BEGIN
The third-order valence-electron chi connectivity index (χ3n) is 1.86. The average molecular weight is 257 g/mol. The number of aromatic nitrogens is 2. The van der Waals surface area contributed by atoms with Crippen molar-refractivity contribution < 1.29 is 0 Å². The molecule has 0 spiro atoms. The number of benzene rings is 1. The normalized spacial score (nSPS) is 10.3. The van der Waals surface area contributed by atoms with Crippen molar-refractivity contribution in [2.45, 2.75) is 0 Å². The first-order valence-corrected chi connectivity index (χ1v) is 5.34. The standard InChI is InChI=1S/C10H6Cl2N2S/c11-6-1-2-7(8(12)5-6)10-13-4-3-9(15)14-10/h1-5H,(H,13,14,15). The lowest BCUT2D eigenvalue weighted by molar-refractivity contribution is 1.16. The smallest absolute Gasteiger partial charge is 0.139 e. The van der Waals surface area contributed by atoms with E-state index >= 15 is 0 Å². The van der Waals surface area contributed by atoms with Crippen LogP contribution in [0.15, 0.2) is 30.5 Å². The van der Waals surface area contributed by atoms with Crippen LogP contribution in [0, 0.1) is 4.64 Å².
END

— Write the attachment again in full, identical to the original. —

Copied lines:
The third-order valence-electron chi connectivity index (χ3n) is 1.86. The average molecular weight is 257 g/mol. The number of aromatic nitrogens is 2. The van der Waals surface area contributed by atoms with Crippen molar-refractivity contribution < 1.29 is 0 Å². The molecule has 0 spiro atoms. The number of benzene rings is 1. The normalized spacial score (nSPS) is 10.3. The van der Waals surface area contributed by atoms with Crippen molar-refractivity contribution in [2.45, 2.75) is 0 Å². The first-order valence-corrected chi connectivity index (χ1v) is 5.34. The standard InChI is InChI=1S/C10H6Cl2N2S/c11-6-1-2-7(8(12)5-6)10-13-4-3-9(15)14-10/h1-5H,(H,13,14,15). The lowest BCUT2D eigenvalue weighted by molar-refractivity contribution is 1.16. The smallest absolute Gasteiger partial charge is 0.139 e. The van der Waals surface area contributed by atoms with E-state index >= 15 is 0 Å². The van der Waals surface area contributed by atoms with Crippen LogP contribution in [0.15, 0.2) is 30.5 Å². The van der Waals surface area contributed by atoms with Crippen LogP contribution in [0, 0.1) is 4.64 Å².